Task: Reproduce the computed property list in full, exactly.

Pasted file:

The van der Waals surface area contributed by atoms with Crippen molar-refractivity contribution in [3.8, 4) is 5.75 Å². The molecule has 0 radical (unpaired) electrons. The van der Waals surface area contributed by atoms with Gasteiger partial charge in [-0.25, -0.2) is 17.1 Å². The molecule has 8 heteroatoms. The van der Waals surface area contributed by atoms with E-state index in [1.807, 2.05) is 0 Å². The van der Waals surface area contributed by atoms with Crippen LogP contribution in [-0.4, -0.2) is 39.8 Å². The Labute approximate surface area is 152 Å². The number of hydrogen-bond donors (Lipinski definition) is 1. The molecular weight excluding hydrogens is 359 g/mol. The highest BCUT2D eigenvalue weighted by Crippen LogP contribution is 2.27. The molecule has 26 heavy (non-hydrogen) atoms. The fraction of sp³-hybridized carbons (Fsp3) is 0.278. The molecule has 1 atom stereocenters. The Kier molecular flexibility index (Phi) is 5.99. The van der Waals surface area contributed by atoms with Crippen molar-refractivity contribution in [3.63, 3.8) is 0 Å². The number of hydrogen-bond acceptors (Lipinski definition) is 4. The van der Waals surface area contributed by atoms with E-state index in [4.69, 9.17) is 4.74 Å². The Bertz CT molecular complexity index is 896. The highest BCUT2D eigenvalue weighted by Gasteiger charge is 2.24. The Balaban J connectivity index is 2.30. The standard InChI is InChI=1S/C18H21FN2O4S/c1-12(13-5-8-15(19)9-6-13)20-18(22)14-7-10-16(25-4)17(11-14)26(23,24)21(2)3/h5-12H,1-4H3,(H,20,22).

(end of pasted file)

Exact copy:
The van der Waals surface area contributed by atoms with Crippen molar-refractivity contribution in [3.8, 4) is 5.75 Å². The molecule has 0 radical (unpaired) electrons. The van der Waals surface area contributed by atoms with Gasteiger partial charge in [-0.25, -0.2) is 17.1 Å². The molecule has 8 heteroatoms. The van der Waals surface area contributed by atoms with E-state index in [1.807, 2.05) is 0 Å². The van der Waals surface area contributed by atoms with Crippen LogP contribution in [-0.4, -0.2) is 39.8 Å². The Labute approximate surface area is 152 Å². The number of hydrogen-bond donors (Lipinski definition) is 1. The molecular weight excluding hydrogens is 359 g/mol. The highest BCUT2D eigenvalue weighted by Crippen LogP contribution is 2.27. The molecule has 26 heavy (non-hydrogen) atoms. The fraction of sp³-hybridized carbons (Fsp3) is 0.278. The molecule has 1 atom stereocenters. The Kier molecular flexibility index (Phi) is 5.99. The van der Waals surface area contributed by atoms with Crippen molar-refractivity contribution in [3.63, 3.8) is 0 Å². The number of hydrogen-bond acceptors (Lipinski definition) is 4. The van der Waals surface area contributed by atoms with E-state index in [4.69, 9.17) is 4.74 Å². The Bertz CT molecular complexity index is 896. The highest BCUT2D eigenvalue weighted by Gasteiger charge is 2.24. The Balaban J connectivity index is 2.30. The standard InChI is InChI=1S/C18H21FN2O4S/c1-12(13-5-8-15(19)9-6-13)20-18(22)14-7-10-16(25-4)17(11-14)26(23,24)21(2)3/h5-12H,1-4H3,(H,20,22).